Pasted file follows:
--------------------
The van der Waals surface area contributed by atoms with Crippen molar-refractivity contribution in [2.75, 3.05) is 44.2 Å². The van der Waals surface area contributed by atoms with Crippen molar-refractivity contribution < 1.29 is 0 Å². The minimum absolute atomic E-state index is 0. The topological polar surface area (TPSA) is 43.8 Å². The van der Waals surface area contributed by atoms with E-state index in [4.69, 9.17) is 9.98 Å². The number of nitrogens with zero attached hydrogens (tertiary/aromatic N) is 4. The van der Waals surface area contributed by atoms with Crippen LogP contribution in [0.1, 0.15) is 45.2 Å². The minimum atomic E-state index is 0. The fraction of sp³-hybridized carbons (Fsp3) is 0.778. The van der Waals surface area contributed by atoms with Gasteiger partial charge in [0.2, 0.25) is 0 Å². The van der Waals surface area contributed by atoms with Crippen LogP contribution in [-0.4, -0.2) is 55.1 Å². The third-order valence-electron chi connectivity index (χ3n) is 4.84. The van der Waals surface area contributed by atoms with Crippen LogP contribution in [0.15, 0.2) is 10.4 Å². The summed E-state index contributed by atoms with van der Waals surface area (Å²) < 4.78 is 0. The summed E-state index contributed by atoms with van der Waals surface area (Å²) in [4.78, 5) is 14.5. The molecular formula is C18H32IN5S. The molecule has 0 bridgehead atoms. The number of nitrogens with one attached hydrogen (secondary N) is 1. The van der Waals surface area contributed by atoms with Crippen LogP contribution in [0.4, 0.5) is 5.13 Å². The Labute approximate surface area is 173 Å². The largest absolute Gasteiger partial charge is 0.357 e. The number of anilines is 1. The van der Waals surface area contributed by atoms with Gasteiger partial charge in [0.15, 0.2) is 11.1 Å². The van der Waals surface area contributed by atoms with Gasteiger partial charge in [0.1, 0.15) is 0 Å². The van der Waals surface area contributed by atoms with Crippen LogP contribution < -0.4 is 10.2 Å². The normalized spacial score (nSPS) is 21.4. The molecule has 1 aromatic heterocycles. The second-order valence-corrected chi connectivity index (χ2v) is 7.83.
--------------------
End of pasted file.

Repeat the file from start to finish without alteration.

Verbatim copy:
The van der Waals surface area contributed by atoms with Crippen molar-refractivity contribution in [2.75, 3.05) is 44.2 Å². The van der Waals surface area contributed by atoms with Crippen molar-refractivity contribution < 1.29 is 0 Å². The minimum absolute atomic E-state index is 0. The topological polar surface area (TPSA) is 43.8 Å². The van der Waals surface area contributed by atoms with E-state index in [4.69, 9.17) is 9.98 Å². The number of nitrogens with zero attached hydrogens (tertiary/aromatic N) is 4. The van der Waals surface area contributed by atoms with Crippen LogP contribution in [0.1, 0.15) is 45.2 Å². The minimum atomic E-state index is 0. The fraction of sp³-hybridized carbons (Fsp3) is 0.778. The van der Waals surface area contributed by atoms with Gasteiger partial charge in [0.2, 0.25) is 0 Å². The van der Waals surface area contributed by atoms with Crippen LogP contribution in [-0.4, -0.2) is 55.1 Å². The third-order valence-electron chi connectivity index (χ3n) is 4.84. The van der Waals surface area contributed by atoms with Crippen LogP contribution in [0.15, 0.2) is 10.4 Å². The summed E-state index contributed by atoms with van der Waals surface area (Å²) < 4.78 is 0. The summed E-state index contributed by atoms with van der Waals surface area (Å²) in [4.78, 5) is 14.5. The molecular formula is C18H32IN5S. The molecule has 0 bridgehead atoms. The number of nitrogens with one attached hydrogen (secondary N) is 1. The van der Waals surface area contributed by atoms with Crippen LogP contribution in [0.4, 0.5) is 5.13 Å². The Labute approximate surface area is 173 Å². The largest absolute Gasteiger partial charge is 0.357 e. The number of anilines is 1. The van der Waals surface area contributed by atoms with Gasteiger partial charge in [0.15, 0.2) is 11.1 Å². The van der Waals surface area contributed by atoms with Gasteiger partial charge in [0.1, 0.15) is 0 Å². The van der Waals surface area contributed by atoms with Crippen LogP contribution < -0.4 is 10.2 Å². The normalized spacial score (nSPS) is 21.4. The molecule has 1 aromatic heterocycles. The second-order valence-corrected chi connectivity index (χ2v) is 7.83.